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The North Wind

The North Wind

The North Wind

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Lily Gouin
Lily Gouin
Assistant Sports Editor

Hi! My name is Lily Gouin I am in my third year here at NMU. I am from Appleton, WI majoring in communications and double minoring in multimedia journalism and public relations. In my free time, I like...

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The North Wind is an independent student publication serving the Northern Michigan University community. It is partially funded by the Student Activity Fee. The North Wind digital paper is published daily during the fall and winter semesters except on university holidays and during exam weeks. The North Wind Board of Directors is composed of representatives of the student body, faculty, administration and area media.

Students protest against Israel-Hamas war with campus encampment
Students protest against Israel-Hamas war with campus encampment
Dallas Wiertella April 30, 2024

Yet another Coen brothers ensemble

“Hail, Caesar!” features an ensemble cast of A-list actors and portrays the golden age of cinema. Everything about this movie seems large and grand in scope, and yet, it isn’t. At the core of it all, “Hail, Caesar!” is the Coen Brothers’ open love letter to old-time

Acting: With A-list actors and actresses filling even the smallest of roles, it isn’t surprising that there really isn’t a bad performance in the film. Ralph Fiennes was prominent in two scenes, and he was fantastic—more scenes with him would’ve surely been welcome. Channing Tatum has come to garner a reputation as Hollywood’s pretty boy, but don’t let that reputation fool you; the man can flat-out act. With some solid performances in “Foxcatcher,” ‘The Hateful Eight” and now “Hail, Caesar!” Tatum has flexed some serious acting chops in the past few years.

However, the three truly standout performances of the film came from Josh Brolin, George Clooney and the surprising newcomer Alden Ehrenreich. Brolin plays the gruff, but strangely religious, Hollywood fixer, tasked with managing personnel and keeping the whole studio from collapsing on itself. Clooney is musclehead movie star Baird Whitlock, a charismatic-but-gullible leading man. Clooney’s performance in particular was unique, for he had to play Whitlock and then give Whitlock’s performance in his movie. I’ve never been a huge Clooney fan, but he impressed me in the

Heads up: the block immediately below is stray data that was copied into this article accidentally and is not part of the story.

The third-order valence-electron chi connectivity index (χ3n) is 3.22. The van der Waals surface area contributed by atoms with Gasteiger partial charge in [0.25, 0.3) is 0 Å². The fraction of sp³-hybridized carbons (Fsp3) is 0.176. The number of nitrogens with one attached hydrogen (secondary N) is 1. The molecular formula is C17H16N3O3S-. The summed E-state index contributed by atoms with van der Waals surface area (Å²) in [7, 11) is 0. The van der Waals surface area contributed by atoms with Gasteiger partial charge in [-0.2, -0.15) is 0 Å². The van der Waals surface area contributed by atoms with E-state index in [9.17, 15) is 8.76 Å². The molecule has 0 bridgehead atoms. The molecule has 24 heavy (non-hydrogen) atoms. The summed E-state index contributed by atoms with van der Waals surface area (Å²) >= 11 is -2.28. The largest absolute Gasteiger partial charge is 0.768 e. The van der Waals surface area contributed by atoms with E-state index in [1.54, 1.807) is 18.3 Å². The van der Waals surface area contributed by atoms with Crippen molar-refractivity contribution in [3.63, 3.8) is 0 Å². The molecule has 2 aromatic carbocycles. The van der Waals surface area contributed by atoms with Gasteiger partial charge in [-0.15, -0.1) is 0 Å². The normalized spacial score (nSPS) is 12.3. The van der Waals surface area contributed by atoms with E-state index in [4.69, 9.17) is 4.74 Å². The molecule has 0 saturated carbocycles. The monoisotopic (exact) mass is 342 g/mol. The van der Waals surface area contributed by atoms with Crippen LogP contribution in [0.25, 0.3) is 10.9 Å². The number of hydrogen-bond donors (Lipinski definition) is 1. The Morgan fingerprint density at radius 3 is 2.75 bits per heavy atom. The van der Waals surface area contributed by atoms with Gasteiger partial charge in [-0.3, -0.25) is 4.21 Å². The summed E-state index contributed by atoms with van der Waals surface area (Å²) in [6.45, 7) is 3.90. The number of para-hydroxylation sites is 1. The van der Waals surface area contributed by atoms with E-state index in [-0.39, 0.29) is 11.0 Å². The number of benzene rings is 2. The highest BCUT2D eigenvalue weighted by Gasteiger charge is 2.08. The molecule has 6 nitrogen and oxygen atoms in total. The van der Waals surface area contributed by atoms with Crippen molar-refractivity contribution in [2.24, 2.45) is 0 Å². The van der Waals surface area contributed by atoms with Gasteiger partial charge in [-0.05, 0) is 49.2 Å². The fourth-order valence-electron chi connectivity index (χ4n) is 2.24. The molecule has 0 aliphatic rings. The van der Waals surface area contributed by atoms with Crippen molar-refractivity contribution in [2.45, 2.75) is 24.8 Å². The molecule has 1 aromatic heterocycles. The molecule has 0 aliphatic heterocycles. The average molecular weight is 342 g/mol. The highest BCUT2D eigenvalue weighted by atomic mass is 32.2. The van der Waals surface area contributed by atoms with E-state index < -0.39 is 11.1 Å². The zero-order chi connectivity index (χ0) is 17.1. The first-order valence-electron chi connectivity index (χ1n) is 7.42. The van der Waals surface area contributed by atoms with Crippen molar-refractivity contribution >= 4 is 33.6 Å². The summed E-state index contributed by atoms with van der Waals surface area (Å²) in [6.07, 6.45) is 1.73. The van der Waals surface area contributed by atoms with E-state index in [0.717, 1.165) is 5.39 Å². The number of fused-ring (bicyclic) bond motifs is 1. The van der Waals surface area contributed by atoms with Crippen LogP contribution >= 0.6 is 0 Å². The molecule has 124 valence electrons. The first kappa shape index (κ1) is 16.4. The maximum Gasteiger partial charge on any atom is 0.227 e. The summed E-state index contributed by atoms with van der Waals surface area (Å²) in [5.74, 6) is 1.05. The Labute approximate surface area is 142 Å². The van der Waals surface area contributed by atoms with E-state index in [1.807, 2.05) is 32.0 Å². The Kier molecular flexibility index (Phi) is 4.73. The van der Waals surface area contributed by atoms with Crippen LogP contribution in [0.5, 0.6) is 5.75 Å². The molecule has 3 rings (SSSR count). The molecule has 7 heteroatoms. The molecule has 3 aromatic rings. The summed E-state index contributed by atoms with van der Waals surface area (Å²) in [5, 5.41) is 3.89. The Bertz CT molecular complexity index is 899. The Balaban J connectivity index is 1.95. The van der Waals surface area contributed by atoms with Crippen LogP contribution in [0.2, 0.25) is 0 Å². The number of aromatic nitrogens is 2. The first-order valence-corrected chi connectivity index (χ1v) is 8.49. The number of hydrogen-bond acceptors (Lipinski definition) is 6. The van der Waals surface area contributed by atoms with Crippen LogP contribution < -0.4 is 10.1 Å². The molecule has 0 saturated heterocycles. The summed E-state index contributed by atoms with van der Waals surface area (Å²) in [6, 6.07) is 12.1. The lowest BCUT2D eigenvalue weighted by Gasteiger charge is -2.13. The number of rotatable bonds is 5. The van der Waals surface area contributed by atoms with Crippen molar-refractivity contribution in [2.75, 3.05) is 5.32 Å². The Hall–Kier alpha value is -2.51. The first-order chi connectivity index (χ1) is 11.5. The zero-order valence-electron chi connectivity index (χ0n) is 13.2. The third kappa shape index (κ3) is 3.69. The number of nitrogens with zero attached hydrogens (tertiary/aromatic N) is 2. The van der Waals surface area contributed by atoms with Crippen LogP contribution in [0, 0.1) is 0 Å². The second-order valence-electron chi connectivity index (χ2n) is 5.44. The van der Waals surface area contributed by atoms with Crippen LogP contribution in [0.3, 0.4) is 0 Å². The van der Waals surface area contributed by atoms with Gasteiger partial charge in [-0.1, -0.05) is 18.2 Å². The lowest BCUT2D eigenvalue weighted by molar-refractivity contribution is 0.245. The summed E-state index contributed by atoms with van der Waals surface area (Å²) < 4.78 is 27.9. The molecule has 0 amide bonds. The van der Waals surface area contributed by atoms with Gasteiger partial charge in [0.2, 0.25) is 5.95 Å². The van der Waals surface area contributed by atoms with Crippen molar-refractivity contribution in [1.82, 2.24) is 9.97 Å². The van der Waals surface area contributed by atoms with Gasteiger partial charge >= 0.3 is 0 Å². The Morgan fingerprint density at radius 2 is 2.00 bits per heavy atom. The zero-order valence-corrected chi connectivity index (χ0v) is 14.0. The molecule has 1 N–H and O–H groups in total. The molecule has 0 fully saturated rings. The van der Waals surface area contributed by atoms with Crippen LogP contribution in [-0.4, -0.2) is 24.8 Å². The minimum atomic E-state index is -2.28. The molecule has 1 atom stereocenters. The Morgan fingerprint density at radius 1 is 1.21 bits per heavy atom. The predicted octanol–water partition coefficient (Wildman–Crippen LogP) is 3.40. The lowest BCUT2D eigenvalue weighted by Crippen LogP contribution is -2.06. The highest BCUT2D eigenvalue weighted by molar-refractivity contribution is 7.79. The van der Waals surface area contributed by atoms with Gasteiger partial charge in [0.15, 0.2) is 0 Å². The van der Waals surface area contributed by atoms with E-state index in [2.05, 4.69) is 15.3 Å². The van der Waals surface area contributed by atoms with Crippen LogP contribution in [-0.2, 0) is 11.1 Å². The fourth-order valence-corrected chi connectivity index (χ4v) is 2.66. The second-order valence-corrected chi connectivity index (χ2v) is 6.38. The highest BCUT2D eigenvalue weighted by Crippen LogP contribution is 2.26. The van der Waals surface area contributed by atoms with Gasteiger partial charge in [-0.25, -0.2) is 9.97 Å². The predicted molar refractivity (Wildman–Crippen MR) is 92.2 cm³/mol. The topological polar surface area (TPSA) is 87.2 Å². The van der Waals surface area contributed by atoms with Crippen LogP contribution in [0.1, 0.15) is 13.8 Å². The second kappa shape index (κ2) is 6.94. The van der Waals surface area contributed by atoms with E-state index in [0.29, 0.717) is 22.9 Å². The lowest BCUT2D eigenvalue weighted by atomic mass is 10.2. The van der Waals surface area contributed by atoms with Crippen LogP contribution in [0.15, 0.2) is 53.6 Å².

Lastly, in a star-studded affair, it might have been the largely unknown Alden Ehrenreich who stuck out. Playing a simple western star out of his element, Ehrenreich’s big scene with Ralph Fiennes in which the two characters go head-to-head might be the funniest of the film.

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Directing: Did we really expect anything less from the Coen Brothers? With “Hail, Caesar!” Ethan and Joel Coen give us another well-crafted film, their own personal love-hate letter to post-war Hollywood. It is the first comedy we have gotten from the Coen Brothers since “Burn After Reading.”

The Coens chose a less traditional format for this story, choosing to simply have us follow a day in the life of Brolin’s character and all the craziness around him. The ending is abrupt and doesn’t really leave you with any closure, but that’s not abnormal for a Coen movie. This style of storytelling—vignettes of the cast dancing around the edges of the central theme, which is also true Coen style—works for the film.

Cinematography: When creating a period-piece movie, such as this film is, it is important to create a certain look for the film, one that when audiences watch, they feel like they are in the film themselves. The Coen brothers include this in their film. The color throughout focuses on yellows, golds and other vibrant colors, tying in with sunny California and the vibrant times in Hollywood.
Verdict:  “Hail, Caesar!” is another fine addition to a stellar résumé of the Coen brothers. It fondly looks back on a respected time in cinema, warts and all. With stellar acting and an entertaining story, Coen brother fans and movie fans everywhere will appreciate.

The biggest issue I take with the film is how large the cast is and how many semi-separate storylines there are. The film could have done with trimming and streamlining in some places, could have cut out a few excess characters and plot lines here and there, and it would have felt like a more focused film. But, as always, whatever happens in a Coen brothers movie is what was meant to happen. It’s either a stylistic choice or it’s

All in the all, the direction from the Coen Brothers is intentional and artful, as usual, and even if it isn’t entirely satisfying as a sit-down movie, it has lasting power in the Coen canon. “Hail, Caesar!” will likely be talked about, like the Coens’ other films, for years to come.

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